The evidence is mounting day by day of quite how viciously the public sector trade unions intend to oppose the spending cuts that are now so essential to save the economy.
This week so far we have already seen the PCSU civil service union petulantly walk out on strike in protest at Government attempts to trim their excessively generous redundancy deals. Our report on Tuesday showed that public sector workers are 15 times more likely to strike than their private sector peers, despite their relatively comfortable pay, pension and perks. Yesterday the RMT voted in favour of strike action against Network Rail that may well scupper Easter weekend for millions of people.
Now, in the latest edition of Public Servant magazine, Brendan Barber of the TUC makes naked threats of "conflict" against a possible Cameron Government. Ever the reasonable man, Brendan starts off full of sweetness and light about a "business-like relationship", "proper dialogue" and "constructive" engagement - as long as Cameron doesn't try to do anything about public spending or the EU.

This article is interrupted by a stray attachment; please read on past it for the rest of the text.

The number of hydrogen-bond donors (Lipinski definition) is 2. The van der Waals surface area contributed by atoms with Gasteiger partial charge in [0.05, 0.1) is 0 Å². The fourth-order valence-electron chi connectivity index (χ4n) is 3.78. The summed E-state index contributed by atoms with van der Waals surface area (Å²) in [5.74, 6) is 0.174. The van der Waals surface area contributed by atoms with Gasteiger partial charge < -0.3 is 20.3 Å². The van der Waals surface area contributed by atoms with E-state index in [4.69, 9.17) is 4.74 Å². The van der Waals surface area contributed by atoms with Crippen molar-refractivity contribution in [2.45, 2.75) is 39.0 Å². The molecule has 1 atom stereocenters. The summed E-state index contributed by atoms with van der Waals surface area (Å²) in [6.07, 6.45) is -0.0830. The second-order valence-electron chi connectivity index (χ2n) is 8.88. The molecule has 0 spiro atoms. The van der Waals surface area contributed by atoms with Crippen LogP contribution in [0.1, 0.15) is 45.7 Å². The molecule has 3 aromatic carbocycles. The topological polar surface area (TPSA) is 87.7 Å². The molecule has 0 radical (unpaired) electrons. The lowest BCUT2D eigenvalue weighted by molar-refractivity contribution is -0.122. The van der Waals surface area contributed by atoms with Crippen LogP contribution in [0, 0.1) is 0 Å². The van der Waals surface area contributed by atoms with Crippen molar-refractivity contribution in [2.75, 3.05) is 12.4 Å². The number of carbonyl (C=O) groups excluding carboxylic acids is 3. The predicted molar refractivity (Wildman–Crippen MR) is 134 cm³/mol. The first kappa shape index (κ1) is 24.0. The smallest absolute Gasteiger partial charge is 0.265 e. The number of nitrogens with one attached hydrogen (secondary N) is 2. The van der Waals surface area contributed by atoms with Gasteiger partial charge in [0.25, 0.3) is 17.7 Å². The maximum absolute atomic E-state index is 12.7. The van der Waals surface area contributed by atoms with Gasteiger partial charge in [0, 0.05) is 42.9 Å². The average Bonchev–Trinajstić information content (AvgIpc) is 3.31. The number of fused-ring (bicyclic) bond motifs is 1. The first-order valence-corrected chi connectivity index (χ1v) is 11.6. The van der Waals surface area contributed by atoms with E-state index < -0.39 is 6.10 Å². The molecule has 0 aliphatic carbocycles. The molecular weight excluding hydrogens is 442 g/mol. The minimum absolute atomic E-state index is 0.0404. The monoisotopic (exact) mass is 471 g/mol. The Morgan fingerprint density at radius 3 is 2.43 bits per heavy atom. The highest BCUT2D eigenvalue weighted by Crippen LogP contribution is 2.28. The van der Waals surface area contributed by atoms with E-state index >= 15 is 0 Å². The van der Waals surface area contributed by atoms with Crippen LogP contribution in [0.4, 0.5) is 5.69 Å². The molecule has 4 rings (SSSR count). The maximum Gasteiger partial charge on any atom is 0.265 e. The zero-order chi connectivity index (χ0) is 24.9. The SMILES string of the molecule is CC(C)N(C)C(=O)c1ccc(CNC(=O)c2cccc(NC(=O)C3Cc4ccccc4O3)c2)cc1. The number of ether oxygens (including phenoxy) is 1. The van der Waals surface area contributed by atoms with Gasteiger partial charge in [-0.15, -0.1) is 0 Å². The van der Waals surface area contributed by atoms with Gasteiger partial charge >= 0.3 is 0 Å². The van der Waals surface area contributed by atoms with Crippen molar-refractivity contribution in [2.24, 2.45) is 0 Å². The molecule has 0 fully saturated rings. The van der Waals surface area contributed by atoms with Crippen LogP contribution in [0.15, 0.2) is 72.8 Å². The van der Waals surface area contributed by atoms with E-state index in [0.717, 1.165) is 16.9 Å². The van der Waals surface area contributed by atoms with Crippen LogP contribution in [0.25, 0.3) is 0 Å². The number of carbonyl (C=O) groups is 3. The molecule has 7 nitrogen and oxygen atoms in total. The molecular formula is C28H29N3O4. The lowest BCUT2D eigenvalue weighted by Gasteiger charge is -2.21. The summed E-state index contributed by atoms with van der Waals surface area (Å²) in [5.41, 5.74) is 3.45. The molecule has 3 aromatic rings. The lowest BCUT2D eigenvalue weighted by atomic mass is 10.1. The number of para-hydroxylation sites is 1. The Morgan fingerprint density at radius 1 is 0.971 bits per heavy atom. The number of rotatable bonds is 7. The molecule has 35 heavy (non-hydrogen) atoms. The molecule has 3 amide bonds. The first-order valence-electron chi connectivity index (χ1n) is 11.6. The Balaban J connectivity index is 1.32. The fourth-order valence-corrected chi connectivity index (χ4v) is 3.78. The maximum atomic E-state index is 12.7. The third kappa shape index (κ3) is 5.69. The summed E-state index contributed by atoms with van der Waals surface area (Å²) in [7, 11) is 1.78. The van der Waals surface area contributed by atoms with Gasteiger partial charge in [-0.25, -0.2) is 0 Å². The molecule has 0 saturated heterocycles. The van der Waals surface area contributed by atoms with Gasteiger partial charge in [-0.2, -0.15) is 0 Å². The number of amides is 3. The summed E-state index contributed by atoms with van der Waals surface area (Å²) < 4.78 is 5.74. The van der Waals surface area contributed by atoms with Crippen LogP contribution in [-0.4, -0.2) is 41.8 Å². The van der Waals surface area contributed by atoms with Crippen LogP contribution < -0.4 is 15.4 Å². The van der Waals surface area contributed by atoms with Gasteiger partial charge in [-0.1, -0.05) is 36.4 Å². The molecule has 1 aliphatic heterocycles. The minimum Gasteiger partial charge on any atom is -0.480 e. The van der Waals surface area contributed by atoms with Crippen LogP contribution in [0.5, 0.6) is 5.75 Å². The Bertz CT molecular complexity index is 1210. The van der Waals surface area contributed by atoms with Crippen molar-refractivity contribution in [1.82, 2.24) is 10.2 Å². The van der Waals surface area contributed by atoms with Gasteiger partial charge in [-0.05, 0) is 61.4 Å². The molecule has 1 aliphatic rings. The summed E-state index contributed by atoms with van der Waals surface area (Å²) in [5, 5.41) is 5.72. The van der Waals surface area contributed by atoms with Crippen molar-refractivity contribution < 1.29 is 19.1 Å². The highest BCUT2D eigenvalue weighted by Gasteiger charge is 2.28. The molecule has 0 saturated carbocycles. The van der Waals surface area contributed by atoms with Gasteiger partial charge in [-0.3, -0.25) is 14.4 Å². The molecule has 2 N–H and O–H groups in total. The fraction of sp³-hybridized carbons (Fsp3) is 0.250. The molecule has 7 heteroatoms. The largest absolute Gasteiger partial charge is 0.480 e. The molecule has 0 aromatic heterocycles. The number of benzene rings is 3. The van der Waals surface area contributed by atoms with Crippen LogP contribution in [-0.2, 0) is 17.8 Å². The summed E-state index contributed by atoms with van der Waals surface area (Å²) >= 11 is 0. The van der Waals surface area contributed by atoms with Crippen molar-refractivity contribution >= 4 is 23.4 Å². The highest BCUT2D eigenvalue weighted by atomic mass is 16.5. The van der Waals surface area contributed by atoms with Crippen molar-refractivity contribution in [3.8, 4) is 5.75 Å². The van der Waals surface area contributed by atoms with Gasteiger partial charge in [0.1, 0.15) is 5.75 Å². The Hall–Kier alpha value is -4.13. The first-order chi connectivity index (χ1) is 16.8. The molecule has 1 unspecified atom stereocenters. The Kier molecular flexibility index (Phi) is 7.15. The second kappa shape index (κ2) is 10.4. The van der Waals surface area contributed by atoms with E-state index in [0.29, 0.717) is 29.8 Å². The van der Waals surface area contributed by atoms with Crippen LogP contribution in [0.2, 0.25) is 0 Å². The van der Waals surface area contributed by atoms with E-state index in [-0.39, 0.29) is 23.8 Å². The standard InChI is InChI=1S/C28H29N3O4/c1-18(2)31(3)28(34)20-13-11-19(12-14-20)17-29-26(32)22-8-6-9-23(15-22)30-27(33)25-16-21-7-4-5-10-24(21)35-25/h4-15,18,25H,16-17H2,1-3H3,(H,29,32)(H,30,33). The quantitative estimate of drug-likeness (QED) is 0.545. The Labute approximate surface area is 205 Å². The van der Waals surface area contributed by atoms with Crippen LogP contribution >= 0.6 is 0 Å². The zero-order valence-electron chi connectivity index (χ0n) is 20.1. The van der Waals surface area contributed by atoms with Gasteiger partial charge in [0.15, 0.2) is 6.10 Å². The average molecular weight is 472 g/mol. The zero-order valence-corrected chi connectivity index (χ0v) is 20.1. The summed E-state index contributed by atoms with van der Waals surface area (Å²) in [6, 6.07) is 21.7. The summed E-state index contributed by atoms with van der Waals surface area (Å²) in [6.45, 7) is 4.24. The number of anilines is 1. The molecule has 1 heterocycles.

So that's alright, then - Britain will be strike-free just as long as nothing is done to deal with the fiscal crisis or the democratic disaster.
This is the political equivalent of a bank robbery. "Nobody give us any trouble, and no-one's gonna get hurt" is the traditional refrain of people toting sawn-off shotguns and wearing ski masks, but it is now being deployed in the public finance debate by the head of the Trade Union movement.
Barber's comments are probably intended to be a political sop, allowing him to claim he has tried to be reasonable. However, offering to be reasonable on anything other than the important issues is not being reasonable at all. This is a timely reminder of exactly how tough the battles ahead are going to be - Barber and the rest of the TUC are going to fight tooth and nail to stop any Government, regardless of who wins the election, from sorting out the public finances.
We need to steel ourselves. They are offering a choice between strikes or stagnation. We must brave out the strikes and take the medicine, or Britain will become very sick indeed.